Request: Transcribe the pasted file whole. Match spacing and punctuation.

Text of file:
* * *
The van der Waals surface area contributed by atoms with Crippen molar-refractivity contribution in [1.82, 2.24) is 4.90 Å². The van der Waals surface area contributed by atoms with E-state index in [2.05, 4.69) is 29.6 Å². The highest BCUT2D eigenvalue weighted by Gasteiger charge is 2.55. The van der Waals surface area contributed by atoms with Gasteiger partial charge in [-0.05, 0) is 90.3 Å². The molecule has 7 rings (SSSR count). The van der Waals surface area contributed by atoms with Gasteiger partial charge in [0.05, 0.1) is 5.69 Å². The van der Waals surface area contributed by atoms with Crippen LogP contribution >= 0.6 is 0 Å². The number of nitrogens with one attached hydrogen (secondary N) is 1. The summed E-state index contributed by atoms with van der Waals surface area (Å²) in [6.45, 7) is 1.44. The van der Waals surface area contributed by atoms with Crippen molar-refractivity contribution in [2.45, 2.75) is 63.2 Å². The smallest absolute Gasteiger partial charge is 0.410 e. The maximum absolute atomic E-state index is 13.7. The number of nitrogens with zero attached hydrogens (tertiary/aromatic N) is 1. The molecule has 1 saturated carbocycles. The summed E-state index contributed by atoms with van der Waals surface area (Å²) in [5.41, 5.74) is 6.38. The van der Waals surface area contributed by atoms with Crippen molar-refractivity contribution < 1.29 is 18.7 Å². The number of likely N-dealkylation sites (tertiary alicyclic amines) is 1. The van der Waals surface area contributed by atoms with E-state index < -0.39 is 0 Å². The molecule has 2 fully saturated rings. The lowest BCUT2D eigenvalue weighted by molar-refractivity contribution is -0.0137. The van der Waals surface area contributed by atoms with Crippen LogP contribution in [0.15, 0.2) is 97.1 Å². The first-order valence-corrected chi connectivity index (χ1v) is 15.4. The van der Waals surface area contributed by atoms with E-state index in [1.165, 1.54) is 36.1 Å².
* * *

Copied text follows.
The van der Waals surface area contributed by atoms with Crippen molar-refractivity contribution in [1.82, 2.24) is 4.90 Å². The van der Waals surface area contributed by atoms with E-state index in [2.05, 4.69) is 29.6 Å². The highest BCUT2D eigenvalue weighted by Gasteiger charge is 2.55. The van der Waals surface area contributed by atoms with Gasteiger partial charge in [-0.05, 0) is 90.3 Å². The molecule has 7 rings (SSSR count). The van der Waals surface area contributed by atoms with Gasteiger partial charge in [0.05, 0.1) is 5.69 Å². The van der Waals surface area contributed by atoms with Crippen LogP contribution >= 0.6 is 0 Å². The number of nitrogens with one attached hydrogen (secondary N) is 1. The summed E-state index contributed by atoms with van der Waals surface area (Å²) in [6.45, 7) is 1.44. The van der Waals surface area contributed by atoms with Crippen molar-refractivity contribution in [2.45, 2.75) is 63.2 Å². The smallest absolute Gasteiger partial charge is 0.410 e. The maximum absolute atomic E-state index is 13.7. The number of nitrogens with zero attached hydrogens (tertiary/aromatic N) is 1. The molecule has 1 saturated carbocycles. The summed E-state index contributed by atoms with van der Waals surface area (Å²) in [5.41, 5.74) is 6.38. The van der Waals surface area contributed by atoms with Crippen molar-refractivity contribution < 1.29 is 18.7 Å². The number of likely N-dealkylation sites (tertiary alicyclic amines) is 1. The van der Waals surface area contributed by atoms with E-state index < -0.39 is 0 Å². The molecule has 2 fully saturated rings. The lowest BCUT2D eigenvalue weighted by molar-refractivity contribution is -0.0137. The van der Waals surface area contributed by atoms with Crippen LogP contribution in [0.15, 0.2) is 97.1 Å². The first-order valence-corrected chi connectivity index (χ1v) is 15.4. The van der Waals surface area contributed by atoms with E-state index in [1.165, 1.54) is 36.1 Å².